What are Ponzi and Pyramid schemes?

What are Ponzi and Pyramid Schemes?

What are Ponzi and Pyramid schemes?

Investments offer a huge potential to maximise profits. Yet, a lot of people are terrified of venturing into investments because of the risks associated. Scammers, fraudsters realizing this have devised a devious means to rob people of their hard-earned funds masking as investment schemes. Some of those prominent scams deployed by these fraudsters are Ponzi and Pyramid schemes masked as highly profitable ventures with little or no risk. What then are Ponzi and pyramid schemes, and how can they be identified to safeguard our funds?

What are Ponzi Schemes?

However, this investment does not have a structured business model to earn profits. What the organizer does instead is to find new investors and uses their funds to pay off old investors. It is synonymous with robbing Peter to pay Paul. In this case, the old investors are convinced to bring more investors to the investment scheme. The funds raised for the new investors are then used to pay the older investors.

However, the Ponzi scheme begins to unravel when there is difficulty in finding new investors. This is because older investors can no longer be paid, and that is when often most people begin to realize they have fallen for a Ponzi scheme. Since the investment scheme has no legitimate source of income, the focus is on finding new investors to add to the Ponzi scheme.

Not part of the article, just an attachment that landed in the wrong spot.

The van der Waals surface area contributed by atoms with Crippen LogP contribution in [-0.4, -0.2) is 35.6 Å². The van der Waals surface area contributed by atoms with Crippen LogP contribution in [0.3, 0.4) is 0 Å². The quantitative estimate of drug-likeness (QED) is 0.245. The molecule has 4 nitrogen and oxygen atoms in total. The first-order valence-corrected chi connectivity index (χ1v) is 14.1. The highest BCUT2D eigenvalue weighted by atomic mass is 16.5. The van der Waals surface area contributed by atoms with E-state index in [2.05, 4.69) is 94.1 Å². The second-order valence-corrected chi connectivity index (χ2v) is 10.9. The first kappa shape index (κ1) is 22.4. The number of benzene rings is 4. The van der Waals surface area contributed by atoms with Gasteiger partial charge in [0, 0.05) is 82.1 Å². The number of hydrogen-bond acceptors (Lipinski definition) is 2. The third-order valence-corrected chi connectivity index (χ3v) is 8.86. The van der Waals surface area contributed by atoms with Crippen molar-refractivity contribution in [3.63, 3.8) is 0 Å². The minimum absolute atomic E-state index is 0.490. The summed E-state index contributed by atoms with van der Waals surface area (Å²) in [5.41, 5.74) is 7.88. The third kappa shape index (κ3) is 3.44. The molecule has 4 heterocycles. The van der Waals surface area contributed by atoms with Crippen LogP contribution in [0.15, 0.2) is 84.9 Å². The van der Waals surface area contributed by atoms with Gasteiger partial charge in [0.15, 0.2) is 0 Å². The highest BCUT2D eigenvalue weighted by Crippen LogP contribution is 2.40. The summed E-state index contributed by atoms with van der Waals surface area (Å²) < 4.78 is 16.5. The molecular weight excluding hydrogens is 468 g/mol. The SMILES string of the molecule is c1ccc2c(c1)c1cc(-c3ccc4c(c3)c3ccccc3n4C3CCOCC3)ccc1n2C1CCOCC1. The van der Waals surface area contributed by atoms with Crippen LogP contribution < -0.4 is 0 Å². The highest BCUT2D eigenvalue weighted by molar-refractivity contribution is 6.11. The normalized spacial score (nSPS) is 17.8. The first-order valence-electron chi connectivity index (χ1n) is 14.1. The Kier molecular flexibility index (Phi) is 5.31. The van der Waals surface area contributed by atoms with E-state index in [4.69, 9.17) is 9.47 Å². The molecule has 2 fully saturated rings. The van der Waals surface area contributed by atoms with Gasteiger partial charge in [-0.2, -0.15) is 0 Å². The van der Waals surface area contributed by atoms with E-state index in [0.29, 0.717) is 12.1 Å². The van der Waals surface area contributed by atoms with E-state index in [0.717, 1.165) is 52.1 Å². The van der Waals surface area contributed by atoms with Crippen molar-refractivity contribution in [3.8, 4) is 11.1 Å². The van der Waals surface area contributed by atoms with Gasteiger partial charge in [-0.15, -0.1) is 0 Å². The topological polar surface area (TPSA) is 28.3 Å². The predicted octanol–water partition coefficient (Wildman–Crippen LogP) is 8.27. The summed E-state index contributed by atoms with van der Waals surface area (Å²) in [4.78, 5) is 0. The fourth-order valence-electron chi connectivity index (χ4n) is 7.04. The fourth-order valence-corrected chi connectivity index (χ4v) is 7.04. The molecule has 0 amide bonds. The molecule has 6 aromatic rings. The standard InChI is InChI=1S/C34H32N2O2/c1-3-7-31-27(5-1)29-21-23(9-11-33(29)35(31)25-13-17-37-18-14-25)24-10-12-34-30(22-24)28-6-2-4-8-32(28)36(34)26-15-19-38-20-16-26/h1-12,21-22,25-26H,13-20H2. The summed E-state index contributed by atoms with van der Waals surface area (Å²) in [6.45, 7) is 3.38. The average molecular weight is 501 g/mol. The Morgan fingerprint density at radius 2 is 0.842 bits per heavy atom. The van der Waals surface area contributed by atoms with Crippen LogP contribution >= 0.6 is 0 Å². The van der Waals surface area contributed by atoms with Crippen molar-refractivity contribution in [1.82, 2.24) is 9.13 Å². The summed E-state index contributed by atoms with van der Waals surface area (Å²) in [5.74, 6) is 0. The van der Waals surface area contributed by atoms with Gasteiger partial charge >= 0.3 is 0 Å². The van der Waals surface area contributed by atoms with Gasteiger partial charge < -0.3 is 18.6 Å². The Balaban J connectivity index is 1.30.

Ponzi scheme was named after Charles Ponzi, a swindler who lived in 1919. Ponzi scheme had existed long before Charles Ponzi, yet; Charles Ponzi pulled one of the biggest Ponzi schemes, which explains why it was named after him. At first, Charles Ponzi operated a legitimate business using arbitrage to earn profits. Charles's investment scheme focused on the US postal service, which at that time allowed a person to pre-purchase postage using international reply coupons. The receiver of the correspondence could then exchange the coupons and exchange them for priority airmail postage stamps which were more valuable. Ponzi was able to make profits through this, but then he got greedier. He had a company, Securities Exchange Company which was integral in his Ponzi scheme. He promised investors about 50% profit in 45 days and 100% profit in 90 days. People trusted Charles Ponzi because of his success with the postage stamp scheme and were quick to invest. However, rather than investing the funds in the postage stamp scheme, he instead redistributed it among investors who were convinced they were making a profit. However, Charles Ponzi's scheme unravelled when he was investigated by The Boston Post and subsequently arrested on counts of mail fraud.